A fundamental tenet of Zero Trust assumes that there are no barriers keeping bad actors at bay. That very idea may seem like an intimidating one, considering our traditional methods for access management. The best way to understand Zero Trust, however, is to examine these very systems. Reliance on the perimeter has been a hallmark of security since the earliest days of a connected world. Organizations enforced this cybersecurity approach by relying upon barriers — firewalls — that control traffic coming in and out of a network. In essence, we threw a digital fence, a perimeter, around them. This is not to say that firewalls and other types of perimeter security are not important —indeed, the number one type of threat remains a Denial of Service (DoS) attack. However, heavy reliance on the perimeter has proven largely misguided.
Today, with the explosion of cloud computing and digital global reach, IT environments have evolved to become fluid, open, and, ultimately, more vulnerable from threats within and outside these antiquated perimeters. Remote devices and all sorts of cloud variations have blurred the boundaries, if not broken them. Furthermore, hackers and other bad actors have become adept at finding ways to bypass traditional perimeter controls by utilizing methods of phishing attacks, social engineering, employing keyloggers and spyware, or performing brute force attacks.
When this is all taken into perspective, a Zero Trust cybersecurity philosophy comes into focus as a real solution. You can no longer trust the system itself. The cracks are everywhere, and the attacks are omnidirectional. Consequently, for many organizations, virtual private networks (VPNs) and perimeter-based security methodologies (once the gold standard) have lost their luster. According to a recent survey from Gartner, by 2023, 60% of enterprises will phase out their remote access virtual private networks (VPN) in favor of ZT.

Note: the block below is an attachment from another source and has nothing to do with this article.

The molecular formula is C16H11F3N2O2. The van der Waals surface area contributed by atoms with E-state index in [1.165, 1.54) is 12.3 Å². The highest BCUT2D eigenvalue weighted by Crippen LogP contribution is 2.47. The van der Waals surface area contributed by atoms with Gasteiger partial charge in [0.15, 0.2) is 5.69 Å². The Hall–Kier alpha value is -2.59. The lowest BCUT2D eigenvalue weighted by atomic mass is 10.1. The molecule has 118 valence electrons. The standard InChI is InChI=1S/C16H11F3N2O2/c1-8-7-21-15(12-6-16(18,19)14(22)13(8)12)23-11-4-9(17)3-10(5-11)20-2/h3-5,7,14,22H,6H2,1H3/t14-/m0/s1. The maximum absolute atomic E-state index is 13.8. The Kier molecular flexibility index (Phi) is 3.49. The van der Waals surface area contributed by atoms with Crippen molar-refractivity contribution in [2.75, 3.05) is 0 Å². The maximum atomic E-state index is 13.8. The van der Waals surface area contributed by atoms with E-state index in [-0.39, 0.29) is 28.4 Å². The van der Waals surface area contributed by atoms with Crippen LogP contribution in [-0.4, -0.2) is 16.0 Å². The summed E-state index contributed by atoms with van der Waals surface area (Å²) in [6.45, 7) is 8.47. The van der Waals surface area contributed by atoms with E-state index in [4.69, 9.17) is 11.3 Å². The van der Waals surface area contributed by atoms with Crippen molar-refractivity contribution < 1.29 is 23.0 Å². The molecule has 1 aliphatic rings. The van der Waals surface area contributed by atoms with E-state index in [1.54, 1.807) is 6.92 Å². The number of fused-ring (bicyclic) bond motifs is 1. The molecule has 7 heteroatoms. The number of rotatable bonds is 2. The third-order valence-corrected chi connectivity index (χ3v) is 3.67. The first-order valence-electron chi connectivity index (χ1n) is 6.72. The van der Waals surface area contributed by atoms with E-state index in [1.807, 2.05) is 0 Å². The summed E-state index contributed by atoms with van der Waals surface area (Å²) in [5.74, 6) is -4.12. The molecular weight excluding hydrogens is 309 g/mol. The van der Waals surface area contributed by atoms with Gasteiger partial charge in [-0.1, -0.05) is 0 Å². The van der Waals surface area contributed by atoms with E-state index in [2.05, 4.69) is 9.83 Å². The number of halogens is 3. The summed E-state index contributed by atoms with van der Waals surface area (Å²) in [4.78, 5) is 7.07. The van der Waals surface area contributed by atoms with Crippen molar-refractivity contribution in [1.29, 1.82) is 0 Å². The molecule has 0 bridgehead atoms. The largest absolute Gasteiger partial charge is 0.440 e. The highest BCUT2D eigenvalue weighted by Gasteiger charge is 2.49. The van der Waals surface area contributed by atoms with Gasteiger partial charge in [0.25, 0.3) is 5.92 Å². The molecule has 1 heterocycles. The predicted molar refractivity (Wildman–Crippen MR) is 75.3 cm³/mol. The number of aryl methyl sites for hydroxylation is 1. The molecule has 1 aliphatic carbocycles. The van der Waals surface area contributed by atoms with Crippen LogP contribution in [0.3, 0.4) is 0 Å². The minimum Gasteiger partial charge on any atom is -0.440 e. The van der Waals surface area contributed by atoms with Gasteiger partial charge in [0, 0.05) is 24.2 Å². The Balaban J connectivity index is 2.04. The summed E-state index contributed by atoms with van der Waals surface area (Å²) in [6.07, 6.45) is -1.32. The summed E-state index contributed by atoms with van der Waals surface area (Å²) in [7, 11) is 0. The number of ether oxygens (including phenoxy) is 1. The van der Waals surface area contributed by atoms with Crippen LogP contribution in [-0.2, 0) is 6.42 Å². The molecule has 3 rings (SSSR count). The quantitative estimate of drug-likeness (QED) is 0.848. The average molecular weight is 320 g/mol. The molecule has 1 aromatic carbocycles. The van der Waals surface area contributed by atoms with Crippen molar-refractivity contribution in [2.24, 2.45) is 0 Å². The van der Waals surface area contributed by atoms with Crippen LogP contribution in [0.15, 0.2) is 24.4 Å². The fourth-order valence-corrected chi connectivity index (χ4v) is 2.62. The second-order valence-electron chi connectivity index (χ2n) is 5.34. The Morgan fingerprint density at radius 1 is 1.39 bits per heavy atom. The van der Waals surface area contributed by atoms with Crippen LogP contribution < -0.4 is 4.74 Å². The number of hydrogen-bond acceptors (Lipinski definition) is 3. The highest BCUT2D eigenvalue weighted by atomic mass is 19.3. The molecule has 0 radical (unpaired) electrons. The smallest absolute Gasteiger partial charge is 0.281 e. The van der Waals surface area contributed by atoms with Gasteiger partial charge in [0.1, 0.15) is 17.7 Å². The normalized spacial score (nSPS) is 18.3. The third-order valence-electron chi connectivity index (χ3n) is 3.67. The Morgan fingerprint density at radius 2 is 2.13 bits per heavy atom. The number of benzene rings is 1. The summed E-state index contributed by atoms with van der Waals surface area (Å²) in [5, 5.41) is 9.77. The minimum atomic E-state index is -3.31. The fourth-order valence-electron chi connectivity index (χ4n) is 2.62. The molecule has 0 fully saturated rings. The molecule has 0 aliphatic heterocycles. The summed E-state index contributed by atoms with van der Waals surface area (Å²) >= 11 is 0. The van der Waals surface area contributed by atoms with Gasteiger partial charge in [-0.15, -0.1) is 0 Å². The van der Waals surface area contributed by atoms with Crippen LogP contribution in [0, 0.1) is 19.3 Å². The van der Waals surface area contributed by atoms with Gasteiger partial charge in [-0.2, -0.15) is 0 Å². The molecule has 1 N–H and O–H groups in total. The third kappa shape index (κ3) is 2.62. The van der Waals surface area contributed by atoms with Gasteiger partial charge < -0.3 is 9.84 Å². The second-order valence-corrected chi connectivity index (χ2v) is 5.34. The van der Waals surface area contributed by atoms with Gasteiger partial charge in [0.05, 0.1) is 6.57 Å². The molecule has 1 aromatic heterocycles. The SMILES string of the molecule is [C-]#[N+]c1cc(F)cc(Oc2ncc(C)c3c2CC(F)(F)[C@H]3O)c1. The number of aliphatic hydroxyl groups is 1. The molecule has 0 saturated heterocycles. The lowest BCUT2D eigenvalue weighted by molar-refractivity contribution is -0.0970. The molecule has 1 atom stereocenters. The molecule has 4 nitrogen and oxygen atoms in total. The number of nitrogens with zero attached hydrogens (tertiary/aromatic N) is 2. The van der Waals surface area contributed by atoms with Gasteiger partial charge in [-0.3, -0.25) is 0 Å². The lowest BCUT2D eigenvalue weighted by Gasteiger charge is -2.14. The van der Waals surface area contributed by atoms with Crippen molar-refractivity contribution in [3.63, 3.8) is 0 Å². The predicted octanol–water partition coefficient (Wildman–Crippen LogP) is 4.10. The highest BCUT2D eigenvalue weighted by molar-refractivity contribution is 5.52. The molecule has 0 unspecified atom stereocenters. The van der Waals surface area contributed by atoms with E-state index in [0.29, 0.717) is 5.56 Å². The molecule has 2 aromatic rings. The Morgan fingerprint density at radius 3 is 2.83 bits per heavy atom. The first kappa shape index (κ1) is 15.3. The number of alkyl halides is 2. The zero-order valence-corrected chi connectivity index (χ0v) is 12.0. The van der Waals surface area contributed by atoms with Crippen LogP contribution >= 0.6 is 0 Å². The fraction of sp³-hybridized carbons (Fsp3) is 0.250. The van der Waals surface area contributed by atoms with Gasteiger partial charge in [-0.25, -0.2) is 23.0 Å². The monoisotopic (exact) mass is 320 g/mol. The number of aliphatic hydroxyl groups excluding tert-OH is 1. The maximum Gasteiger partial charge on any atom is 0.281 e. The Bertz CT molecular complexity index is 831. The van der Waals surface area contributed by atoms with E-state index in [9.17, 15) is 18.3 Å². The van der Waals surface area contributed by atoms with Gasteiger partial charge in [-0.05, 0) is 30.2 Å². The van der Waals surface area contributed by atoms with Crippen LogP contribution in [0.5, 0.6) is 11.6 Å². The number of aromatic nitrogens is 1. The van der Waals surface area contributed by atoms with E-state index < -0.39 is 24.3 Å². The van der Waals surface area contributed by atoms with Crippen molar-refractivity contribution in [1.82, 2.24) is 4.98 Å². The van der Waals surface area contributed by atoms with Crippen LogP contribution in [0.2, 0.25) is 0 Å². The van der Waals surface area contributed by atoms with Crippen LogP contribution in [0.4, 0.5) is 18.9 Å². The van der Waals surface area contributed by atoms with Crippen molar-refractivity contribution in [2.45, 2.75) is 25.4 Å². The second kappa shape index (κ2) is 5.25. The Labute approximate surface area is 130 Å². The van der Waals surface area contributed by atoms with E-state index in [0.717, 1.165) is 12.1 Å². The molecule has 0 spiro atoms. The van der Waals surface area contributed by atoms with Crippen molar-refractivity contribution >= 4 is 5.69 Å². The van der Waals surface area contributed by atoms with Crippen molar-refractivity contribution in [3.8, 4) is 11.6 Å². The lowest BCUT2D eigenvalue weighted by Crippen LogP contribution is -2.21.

Conventional methods to cybersecurity and access management (IAM and PAM) traditionally approached security with one-time authentication, VPN, and fence-based networks. However, you can start your Zero Trust journey by implementing a model across your network that begins with its foundational principles.
The best tenets of Zero Trust are:
- Trust nothing
- Never trust, always verify. Don’t trust anything by default, starting with the network. Because of our new highly dynamic environments, we should assume that verification is required, and nothing is assumed other than the network may already be in breach. This alert mindset will reframe your security ideology.
- Secure everything
- Implement evolving controls like remote authentication, set access protocols, and rethink perimeter-based security for a more open, global, and future-forward network.
- Contextually authenticate requesters and contextually evaluate access requests
- Each time a user accesses a file share, application, orcloud storage device, re-authenticate that user’s access to the resource. One-time authentication needs to be replaced by consistent contextual authentication.
- Assess all requests
- You have to assume that every attempt to access your network is a threat until otherwise confirmed— regardless of location or cloud network composition (open, closed, or hybrid). Threat assessment and alerts will keep your cybersecurity nimble.
- Grant access by the Principle of Least Privilege (PoLP)
- Allow users the minimum access privileges necessary to perform a specific job or task and nothing more. Limiting each user’s access prevents an attacker from gaining access to large amounts of data with a single compromised account.
As these tenets demonstrate, Zero Trust is a journey, not a destination. And there are many elements your organization should implement on its way toward ZT. While this may sound intimidating at first, you can approach it with small-but-actionable steps over a reasonable timeframe to achieve it at your own pace.
Building a successful Zero Trust paradigm at your organization with these foundational principles is only the beginning of your Zero Trust journey. Next up, you’ll want to work towards Zero Trust by starting with Reduced Trust. Learn about this next formative step and more of the ZT transformation by downloading our ebook: Zero Trust and Access Management: A Journey, Not a Destination.
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